# DDA walkthrought example: Chua attractor¶

What follows is an example of the Chua attractor. It is described in the Analog Paradigm Application Note 3 as well as in section 6.15 in Bernd’s new book (Analog Programming II). The attractor is described by a coupled set of three ordinary differential equations,

with \(f(x)\) a simple function decribing the Chua diode (given algebraically) and a number of parameters \(c_{1,2,3}\). What follows is the scaling of these equations. The resulting set of equations is slightly more verbose. It’s implementation is given in the following *traditional DDA* file:

```
[1]:
```

```
!cat chua.dda
```

```
#
# Copyright (c) 2020 anabrid GmbH
# Contact: https://www.anabrid.com/licensing/
#
# This file is part of the examples of the PyAnalog toolkit.
#
# ANABRID_BEGIN_LICENSE:GPL
# Commercial License Usage
# Licensees holding valid commercial anabrid licenses may use this file in
# accordance with the commercial license agreement provided with the
# Software or, alternatively, in accordance with the terms contained in
# a written agreement between you and Anabrid GmbH. For licensing terms
# and conditions see https://www.anabrid.com/licensing. For further
# information use the contact form at https://www.anabrid.com/contact.
#
# GNU General Public License Usage
# Alternatively, this file may be used under the terms of the GNU
# General Public License version 3 as published by the Free Software
# Foundation and appearing in the file LICENSE.GPL3 included in the
# packaging of this file. Please review the following information to
# ensure the GNU General Public License version 3 requirements
# will be met: https://www.gnu.org/licenses/gpl-3.0.html.
# ANABRID_END_LICENSE
#
# Chua attractor, chapter 6.15 from Bernds book ap2.pdf
# Below is the scaled version (equations 6.40-6.51)
x0 = const(0.1)
x1 = mult(-10, neg(sum(x, fx)))
x2 = neg(sum(y, mult(0.5, x1)))
x = neg(sum(mult(3.12, neg(int(x2, dt, 0))), x0))
y1 = neg(sum(z, neg(mult(0.125, y))))
y2 = neg(sum(mult(1.25, x), mult(2, y1)))
y = mult(4, neg(int(y2, dt, 0)))
z = int(mult(3.5, y), dt, 0)
f1 = abs(sum(mult(0.7143,x), 0.2857))
f2 = abs(sum(mult(0.7143,x), -0.2857))
f3 = neg(sum(f1, neg(f2)))
fx = sum(mult(0.714, x), mult(0.3003, f3))
dt = const(0.001)
```

In the following, we use the PyDDA library to read in this DDA file and demonstrate the internal representation.

```
[2]:
```

```
from dda.dsl import read_traditional_dda
chua_text = open("chua.dda").read()
state = read_traditional_dda(chua_text)
state
```

```
[2]:
```

```
State({'dt': const(0.001),
'f1': abs(sum(mult(0.7143, x), 0.2857)),
'f2': abs(sum(mult(0.7143, x), -0.2857)),
'f3': neg(sum(f1, neg(f2))),
'fx': sum(mult(0.714, x), mult(0.3003, f3)),
'x': neg(sum(mult(3.12, neg(int(x2, dt, 0))), x0)),
'x0': const(0.1),
'x1': mult(-10, neg(sum(x, fx))),
'x2': neg(sum(y, mult(0.5, x1))),
'y': mult(4, neg(int(y2, dt, 0))),
'y1': neg(sum(z, neg(mult(0.125, y)))),
'y2': neg(sum(mult(1.25, x), mult(2, y1))),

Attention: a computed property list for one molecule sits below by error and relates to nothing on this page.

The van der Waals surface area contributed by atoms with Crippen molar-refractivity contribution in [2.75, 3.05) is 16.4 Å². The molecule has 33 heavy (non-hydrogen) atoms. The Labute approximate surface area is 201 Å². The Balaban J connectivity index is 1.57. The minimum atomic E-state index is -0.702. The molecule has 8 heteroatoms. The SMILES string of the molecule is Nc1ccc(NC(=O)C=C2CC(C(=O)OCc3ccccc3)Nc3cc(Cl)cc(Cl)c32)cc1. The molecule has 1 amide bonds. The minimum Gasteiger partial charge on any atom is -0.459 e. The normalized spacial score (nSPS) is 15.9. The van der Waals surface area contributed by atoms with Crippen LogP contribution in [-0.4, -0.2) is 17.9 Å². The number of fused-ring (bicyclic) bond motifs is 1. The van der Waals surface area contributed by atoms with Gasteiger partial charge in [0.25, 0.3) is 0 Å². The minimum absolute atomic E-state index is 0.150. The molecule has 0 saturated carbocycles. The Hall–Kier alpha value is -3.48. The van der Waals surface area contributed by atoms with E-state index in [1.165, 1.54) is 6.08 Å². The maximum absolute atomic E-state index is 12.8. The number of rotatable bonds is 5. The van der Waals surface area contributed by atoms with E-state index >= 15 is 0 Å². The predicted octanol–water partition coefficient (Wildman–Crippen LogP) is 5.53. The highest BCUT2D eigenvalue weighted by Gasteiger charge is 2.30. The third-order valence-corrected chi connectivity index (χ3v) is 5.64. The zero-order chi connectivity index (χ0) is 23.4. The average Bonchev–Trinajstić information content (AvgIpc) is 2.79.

'z': int(mult(3.5, y), dt, 0)})
```

## Syntax trees: Down into the rabbit hole¶

Obviously, the output of the internal data structure *state* and the DDA file itself does not differ so much. That is by intention, both look quite pythonic. The state itself is basically a dictionary (mapping) from strings (the left hand sides in the DDA file) to the expressions (their right hand sides). Let’s inspect such an expression.

```
[3]:
```

```
state["z"]
```

```
[3]:
```

```
int(mult(3.5, y), dt, 0)
```

```
[4]:
```

```
type(state["z"])
```

```
[4]:
```

```
dda.ast.Symbol
```

```
[5]:
```

```
print(state["z"].head)
print(state["z"].tail)
```

```
int
(mult(3.5, y), dt, 0)
```

What we are actually looking at is the PyDDA-representation of a mathematical expression tree. We can visualize this tree:

```
[6]:
```

```
state["z"].draw_graph()
```

```
[6]:
```

Given this, we can compute the dependencies of all variables in the sytem:

```
[7]:
```

```
graph = state.draw_dependency_graph(export_dot=False)
graph
```

```
[7]:
```

```
<networkx.classes.digraph.DiGraph at 0x7f431c5df3d0>
```

```
[9]:
```

```
# Draw the graph with matlotlib
import networkx as nx
from networkx.drawing.nx_agraph import graphviz_layout
pos = graphviz_layout(graph)
nx.draw(graph, pos=pos)
```

```
[10]:
```

```
# draw the graph with graphviz (requires pydot,graphviz)
from networkx.drawing.nx_pydot import to_pydot
from graphviz import Source
nx2dot = lambda graph: Source(to_pydot(graph).to_string())
```

```
[11]:
```

```
nx2dot(graph)
```

```
[11]:
```

Based on this dependency analysis, one can *linearize* the state, that is, define an ordering how to compute the state numerically:

```
[12]:
```

```
vars = state.variable_ordering()
```

```
[13]:
```

```
print("The evolved variables are:", vars.evolved)
print("Auxilliary variables are:", vars.aux.all)
```

```
The evolved variables are: ['int_1', 'int_2', 'z']
Auxilliary variables are: ['f1', 'f2', 'f3', 'fx', 'mult_10', 'mult_6', 'mult_9', 'sum_1', 'sum_2', 'sum_3', 'sum_4', 'sum_5', 'sum_6', 'sum_7', 'sum_8', 'x', 'x1', 'x2', 'y', 'y1', 'y2']
```

One sees a number of new variables. They were introduced by *naming* all *intermediate* expressions. What are these intermediates? Let’s review again the variable *z*:

```
[14]:
```

```
state["z"].draw_graph()